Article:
An important conversation with Mr. Jack Plane about Walnut stains

Jack Plane writes, what I feel is, one of the best blogs on Anglo-Irish period furniture, the collection of fine antiques and the condition of Western Civilization, at large.  He is also as fine a craftsman as you are likely to come across.  I’m always very pleased when Jack comments on any of my ramblings.  While his observations can be full of erudite humor, they are always to the point and, without fail, very instructive.    Jack’s comments on his preparation and use of Walnut stain (Van Dyke crystal) offer rarely found information about a coloring method that was widely used and is still an incredible tool today.  And, the product can be found at the base of any Walnut tree.

I’m not sure if Jack uses ammonia in his original preparation.  I assume that he does.  But understanding that this product is essentially a “food stuff”, Jack has developed a method of handling and storage that we can all use.  But here it is in Jack’s words:

The tonal qualities of Van Dyke make it one of the most versatile stains – natural or synthetic.

I brew the stain to reduce it and then pour some into a very large plastic storage container – just enough to cover the bottom. I then place the lid loosely on the box to keep out contaminants, while allowing moisture to escape.

I leave the container in full sun until all the moisture has evaporated and the walnut solids have dried and curled up. The solids are then ground up and stored for future use.

I keep a jar of concentrated Van Dyke stain made up, from which I draw and dilute as necessary.

I asked Jack what his method of re-hydration was, and it’s surprisingly simple:

I make up Van Dyke with hot tap water and a drop or two of non-foaming surfactant. The dry stain is some somewhat water repellent (at least it is inclined to clag initially), so the surfactant aids with miscibility and also assists penetration.

The stain doesn’t need to be hot when applied.

And, again, if anyone doubts the beauty of the results of this method, visit Jack’s blog.  While the Irish Elm dressing table is an outstanding example of this stain’s use, my guess would be that Van Dyke crystals have been used to color other projects seen on the blog, as well.  Van Dyke brown is a standard artist color that is commonly used for the illustration of trees and other woody plant stuffs.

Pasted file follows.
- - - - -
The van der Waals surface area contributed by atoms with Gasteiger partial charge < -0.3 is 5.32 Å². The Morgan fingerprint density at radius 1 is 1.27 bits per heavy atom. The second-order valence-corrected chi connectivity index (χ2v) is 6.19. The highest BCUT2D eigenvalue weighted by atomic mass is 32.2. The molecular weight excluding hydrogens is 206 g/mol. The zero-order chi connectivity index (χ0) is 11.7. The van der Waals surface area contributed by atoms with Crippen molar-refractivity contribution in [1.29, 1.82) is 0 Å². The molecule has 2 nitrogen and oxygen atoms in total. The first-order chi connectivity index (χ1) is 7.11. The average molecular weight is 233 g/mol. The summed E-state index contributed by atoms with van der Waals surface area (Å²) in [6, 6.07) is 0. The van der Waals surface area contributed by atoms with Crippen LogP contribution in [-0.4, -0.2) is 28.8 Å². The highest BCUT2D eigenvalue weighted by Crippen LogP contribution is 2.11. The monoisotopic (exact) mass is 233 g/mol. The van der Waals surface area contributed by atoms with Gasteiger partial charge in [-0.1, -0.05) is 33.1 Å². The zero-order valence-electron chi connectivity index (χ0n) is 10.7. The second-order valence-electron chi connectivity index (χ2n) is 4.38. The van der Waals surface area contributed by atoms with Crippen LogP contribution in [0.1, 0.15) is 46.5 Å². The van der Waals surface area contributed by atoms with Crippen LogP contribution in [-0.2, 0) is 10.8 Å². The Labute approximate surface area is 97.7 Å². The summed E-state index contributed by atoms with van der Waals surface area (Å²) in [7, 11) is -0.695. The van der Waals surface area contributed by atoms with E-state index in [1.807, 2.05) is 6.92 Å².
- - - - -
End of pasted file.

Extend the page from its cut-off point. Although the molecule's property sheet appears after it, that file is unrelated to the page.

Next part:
Have fun.  Look for the good stuff right in your backyard.  Think outside the box.

Put “Pegs and Tails” on your “favorite” list.  You’ll be glad you did.


Jack just provided some additional information that will prove helpful:

If you wish to edit your post, yes I do use ammonia to draw the tannin out of the husks (the husks are all that are required for stain making, you can eat or plant the nuts). To be pedantic, the dried solids are a powder, not crystals.

Vandyke Brown (cassel earth) is not the same as Van Dyke. Vandyke Brown is an earth pigment which is used to make artists’ colours and in our world, an opaque stain roughly the same colour as Van Dyke. Confusing? Yes, but worth pointing out.

You are correct in your assumption that I have used VD for colouring other furniture, but often so dilute as to not warrant mentioning for fear of confusing the other reader (most amateurs are of the opinion that stains must be intense or they haven’t got value for money).

Explore posts in the same categories: Finishing, historic woodworking

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One Comment on “An important conversation with Mr. Jack Plane about Walnut stains”

  1. I agree with what you say of Mr. Jack Plane. I really liked his post on linen. He is a fascinating guy whom I would like to meet.

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